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Sports commentary: My favorite performer

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Making it through the Super Blackout

By Mike Forster

  Thanks, Beyonce.

Not that my gratitude means a lot to the sultry songstress.

You may not agree with my reasons for being grateful .  In fact, you may find my gratitude comes from a very selfish place.  

You see, while you might point the finger of fault for Sunday's Super Bowl blackout at Beyonce and her halftime show, I thrust the thumb of thanks her way.

Here's why.

The wife and I went to a Super Bowl gathering.  I'd call it a party, but I'm not certain that a group of four people qualifies for that moniker.

The friends we visited live well over an hour away.  Our plan was to get there very early, visit and catch the first half.

Then, we'd depart at halftime and zip on home.  I'd then take Razor the Dog for his evening constitutional, before settling in for what remained of the game.

By my math, I figured I'd get to see the last couple of minutes, at best.  Since we have neither TiVo nor DVR, I wasn't going to see any of it in near-time playback, either.

All went according to plan.  We came bearing gifts of wings and seasoned oyster crackers.  Rick and Laura were gracious hosts.  We feasted on all sorts of goodies and yukked it up at a couple of the ads.  Razor was left behind where (we hoped) he protected the house with some sense of vigilance.

We left the party just as Beyonce was taking the stage.

As I drove home, the wife tried to find the game on the radio.  Those efforts were futile until we were about a half hour from home.  

Over heavy static, we heard some announcer state that the blackout might soon be over, and the game would resume with just a bit of time gone in the second half.

What's this?  We've driven for nearly an hour and the game is still early in the third quarter?  Can it be true?

The radio announcer verified that it was so.

My heart literally leapt out of my chest with joy.

Actually, that's not accurate.  Had my heart literally done so, the wife would have had a) quite a mess on her hands and b) a useless driver for her (now) deathmobile.

Anyway, we were quite pleased at this turn of events.  And, since we had counted a total of four cars on the road over the course of our trip home, it's safe to assume we were among the very few to find anything positive about the blackout.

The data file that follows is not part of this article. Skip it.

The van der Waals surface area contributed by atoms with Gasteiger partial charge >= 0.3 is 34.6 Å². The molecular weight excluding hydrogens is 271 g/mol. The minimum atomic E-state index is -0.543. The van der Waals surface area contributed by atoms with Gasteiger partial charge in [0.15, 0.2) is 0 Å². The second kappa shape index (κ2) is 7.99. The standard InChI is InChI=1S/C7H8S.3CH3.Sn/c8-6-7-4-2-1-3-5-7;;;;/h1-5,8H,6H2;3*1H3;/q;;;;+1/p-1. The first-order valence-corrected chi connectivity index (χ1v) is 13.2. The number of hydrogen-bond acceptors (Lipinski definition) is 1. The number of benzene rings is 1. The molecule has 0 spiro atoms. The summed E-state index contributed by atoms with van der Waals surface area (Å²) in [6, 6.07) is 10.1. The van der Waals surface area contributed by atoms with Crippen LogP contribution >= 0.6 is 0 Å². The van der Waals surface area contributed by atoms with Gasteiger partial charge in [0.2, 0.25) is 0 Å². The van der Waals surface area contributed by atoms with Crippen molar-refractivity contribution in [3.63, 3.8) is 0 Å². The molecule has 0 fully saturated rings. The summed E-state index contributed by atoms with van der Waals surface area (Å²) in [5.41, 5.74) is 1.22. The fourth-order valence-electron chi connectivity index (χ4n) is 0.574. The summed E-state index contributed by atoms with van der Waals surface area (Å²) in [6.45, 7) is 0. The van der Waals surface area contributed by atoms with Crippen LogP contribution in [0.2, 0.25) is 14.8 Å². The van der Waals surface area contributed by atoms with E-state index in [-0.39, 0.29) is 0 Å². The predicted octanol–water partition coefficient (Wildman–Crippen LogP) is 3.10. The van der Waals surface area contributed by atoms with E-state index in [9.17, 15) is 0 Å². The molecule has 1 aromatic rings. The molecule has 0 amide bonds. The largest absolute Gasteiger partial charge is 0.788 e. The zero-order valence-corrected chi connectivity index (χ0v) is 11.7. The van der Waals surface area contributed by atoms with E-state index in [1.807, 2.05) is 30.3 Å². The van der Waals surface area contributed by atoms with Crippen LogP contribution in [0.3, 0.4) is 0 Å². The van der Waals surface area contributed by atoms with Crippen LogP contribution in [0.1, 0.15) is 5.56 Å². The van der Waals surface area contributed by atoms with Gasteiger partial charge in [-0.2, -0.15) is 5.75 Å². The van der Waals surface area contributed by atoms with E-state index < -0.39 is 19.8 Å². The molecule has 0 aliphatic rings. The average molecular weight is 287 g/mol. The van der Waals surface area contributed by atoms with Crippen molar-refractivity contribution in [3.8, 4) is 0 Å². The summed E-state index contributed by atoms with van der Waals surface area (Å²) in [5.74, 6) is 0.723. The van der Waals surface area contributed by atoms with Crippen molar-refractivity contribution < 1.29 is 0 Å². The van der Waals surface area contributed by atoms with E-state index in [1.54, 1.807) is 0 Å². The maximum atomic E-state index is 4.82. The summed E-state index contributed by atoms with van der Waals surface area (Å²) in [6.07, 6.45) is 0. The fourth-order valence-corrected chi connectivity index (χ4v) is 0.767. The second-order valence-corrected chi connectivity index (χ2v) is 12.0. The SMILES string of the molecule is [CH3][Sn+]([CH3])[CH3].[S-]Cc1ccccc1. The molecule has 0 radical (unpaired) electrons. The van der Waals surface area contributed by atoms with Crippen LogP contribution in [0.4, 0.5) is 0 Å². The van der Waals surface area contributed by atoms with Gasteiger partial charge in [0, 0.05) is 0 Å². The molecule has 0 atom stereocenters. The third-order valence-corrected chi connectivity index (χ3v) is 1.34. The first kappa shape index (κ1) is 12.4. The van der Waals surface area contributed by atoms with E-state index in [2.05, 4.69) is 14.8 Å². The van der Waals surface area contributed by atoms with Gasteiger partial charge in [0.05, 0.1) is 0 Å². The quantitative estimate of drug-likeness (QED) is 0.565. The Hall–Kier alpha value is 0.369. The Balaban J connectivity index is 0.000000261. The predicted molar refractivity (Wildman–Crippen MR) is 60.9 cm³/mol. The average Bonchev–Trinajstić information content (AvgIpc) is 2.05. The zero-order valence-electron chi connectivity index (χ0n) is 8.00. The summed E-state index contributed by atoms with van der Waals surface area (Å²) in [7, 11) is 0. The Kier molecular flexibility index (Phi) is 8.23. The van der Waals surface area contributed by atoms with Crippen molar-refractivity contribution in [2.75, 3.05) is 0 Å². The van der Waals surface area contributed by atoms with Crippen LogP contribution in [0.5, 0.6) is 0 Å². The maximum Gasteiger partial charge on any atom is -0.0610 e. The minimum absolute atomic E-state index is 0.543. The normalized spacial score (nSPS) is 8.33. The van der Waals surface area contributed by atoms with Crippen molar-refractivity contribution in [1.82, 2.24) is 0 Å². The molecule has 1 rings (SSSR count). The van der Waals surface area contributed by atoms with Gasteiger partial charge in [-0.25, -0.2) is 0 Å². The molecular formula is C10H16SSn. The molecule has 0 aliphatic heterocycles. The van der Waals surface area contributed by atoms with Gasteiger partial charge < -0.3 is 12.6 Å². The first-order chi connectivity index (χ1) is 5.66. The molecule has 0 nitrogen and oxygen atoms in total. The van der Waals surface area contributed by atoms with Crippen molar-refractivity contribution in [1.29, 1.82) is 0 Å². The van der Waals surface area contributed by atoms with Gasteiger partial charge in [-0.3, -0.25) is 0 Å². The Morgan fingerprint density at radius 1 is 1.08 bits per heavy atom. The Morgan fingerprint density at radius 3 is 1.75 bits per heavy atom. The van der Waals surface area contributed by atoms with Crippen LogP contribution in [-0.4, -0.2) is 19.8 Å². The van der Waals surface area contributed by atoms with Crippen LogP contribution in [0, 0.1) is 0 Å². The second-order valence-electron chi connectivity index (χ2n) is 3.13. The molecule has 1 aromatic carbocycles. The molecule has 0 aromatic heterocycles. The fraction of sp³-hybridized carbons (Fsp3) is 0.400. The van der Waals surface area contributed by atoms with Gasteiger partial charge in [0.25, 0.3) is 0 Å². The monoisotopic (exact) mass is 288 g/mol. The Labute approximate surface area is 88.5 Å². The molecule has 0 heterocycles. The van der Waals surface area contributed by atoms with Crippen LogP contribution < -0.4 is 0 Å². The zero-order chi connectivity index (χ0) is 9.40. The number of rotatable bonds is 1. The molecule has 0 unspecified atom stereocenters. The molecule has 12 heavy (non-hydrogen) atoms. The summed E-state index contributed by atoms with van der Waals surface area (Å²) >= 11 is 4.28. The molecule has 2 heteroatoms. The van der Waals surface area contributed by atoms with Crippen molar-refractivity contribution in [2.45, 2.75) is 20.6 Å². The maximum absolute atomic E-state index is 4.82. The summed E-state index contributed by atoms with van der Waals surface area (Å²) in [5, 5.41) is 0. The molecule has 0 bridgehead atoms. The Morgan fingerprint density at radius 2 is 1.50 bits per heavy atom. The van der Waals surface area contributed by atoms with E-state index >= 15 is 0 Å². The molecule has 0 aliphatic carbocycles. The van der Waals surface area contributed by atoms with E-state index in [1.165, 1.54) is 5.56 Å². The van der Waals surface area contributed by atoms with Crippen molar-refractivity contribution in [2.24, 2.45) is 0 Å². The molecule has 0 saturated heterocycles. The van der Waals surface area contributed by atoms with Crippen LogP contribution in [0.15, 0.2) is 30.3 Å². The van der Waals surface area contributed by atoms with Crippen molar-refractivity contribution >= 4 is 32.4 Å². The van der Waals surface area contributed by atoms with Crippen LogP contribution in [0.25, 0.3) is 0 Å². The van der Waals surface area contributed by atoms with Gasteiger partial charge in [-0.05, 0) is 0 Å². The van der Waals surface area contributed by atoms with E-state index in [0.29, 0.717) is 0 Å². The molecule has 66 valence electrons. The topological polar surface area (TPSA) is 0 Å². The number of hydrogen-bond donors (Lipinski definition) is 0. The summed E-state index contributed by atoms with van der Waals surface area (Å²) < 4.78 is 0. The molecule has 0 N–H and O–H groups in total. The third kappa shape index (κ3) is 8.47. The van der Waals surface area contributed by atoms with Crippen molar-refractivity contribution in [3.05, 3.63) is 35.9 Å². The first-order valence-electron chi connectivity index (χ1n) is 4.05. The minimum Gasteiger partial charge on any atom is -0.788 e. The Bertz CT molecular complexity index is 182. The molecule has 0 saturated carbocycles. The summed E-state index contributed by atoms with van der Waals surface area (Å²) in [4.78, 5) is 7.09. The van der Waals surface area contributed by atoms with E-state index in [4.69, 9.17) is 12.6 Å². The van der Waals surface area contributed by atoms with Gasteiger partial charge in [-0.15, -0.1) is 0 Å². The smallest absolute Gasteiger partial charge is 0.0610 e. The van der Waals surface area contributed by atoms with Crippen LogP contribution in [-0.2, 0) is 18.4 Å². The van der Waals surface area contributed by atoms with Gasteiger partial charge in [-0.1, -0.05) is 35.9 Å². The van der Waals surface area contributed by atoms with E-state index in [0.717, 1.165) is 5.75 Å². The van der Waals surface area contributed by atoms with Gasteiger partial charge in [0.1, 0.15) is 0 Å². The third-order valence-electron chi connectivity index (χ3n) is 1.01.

We arrived at the homestead (our house, not the fancy place up in Hot Springs) well ahead of time (using game clock time as a measuring device).

Surprisingly, Razor had to be pried from his sleeping mat, oblivious to the fact we'd been gone for over four hours.  The quantity of sleeping drool on that mat told me he'd abandoned his home-protection duties.  He got his walk nonetheless, after which I was able to enjoy the entire fourth quarter.

I use the term "enjoy" loosely.  You see, I was watching with the wife.  A Baltimore native, she found no joy in the Ravens' victory.  Alas, she grew up a fan of the Colts.   Heartbroken by that team's abandonment, the wife found solace in the arms of some disreputable character, with whom she remains to this day.

The wife never warmed to the new team (which, of course, had abandoned Cleveland to head to Crabcake City).  

But, her feelings and sentiments aside, we got to see an exciting fourth quarter, something we'd not have been able to do had Beyonce not pulsed the Superdome's electrical bill past the breaking point.

I wouldn't know this Beyonce from all of those other one-name phenoms:  Shakira, Charo, Lulu, Liberace.  But I am thankful to her for letting us enjoy the game more than we'd planned.

So, is it selfish that my personal Super Bowl experience  was enriched, while that of several hundred million others was negatively affected? 

Yes, I suppose it is.

But, then again, I've never really been a giving person.

*****

One Super Bowl thought for you. 

I feel as though we've all been the victims of the old bait-and-switch when it comes to the Harbaugh brothers.

After two weeks of feel-good nonsense, the brothers sent two teams loaded with attitude-laden, punkish and petulant players onto the New Orleans turf.

Yes, it was neat to have brothers coaching against one another on football's biggest stage.

But let's not portray these guys to be the warm and fuzzy types they most assuredly are not.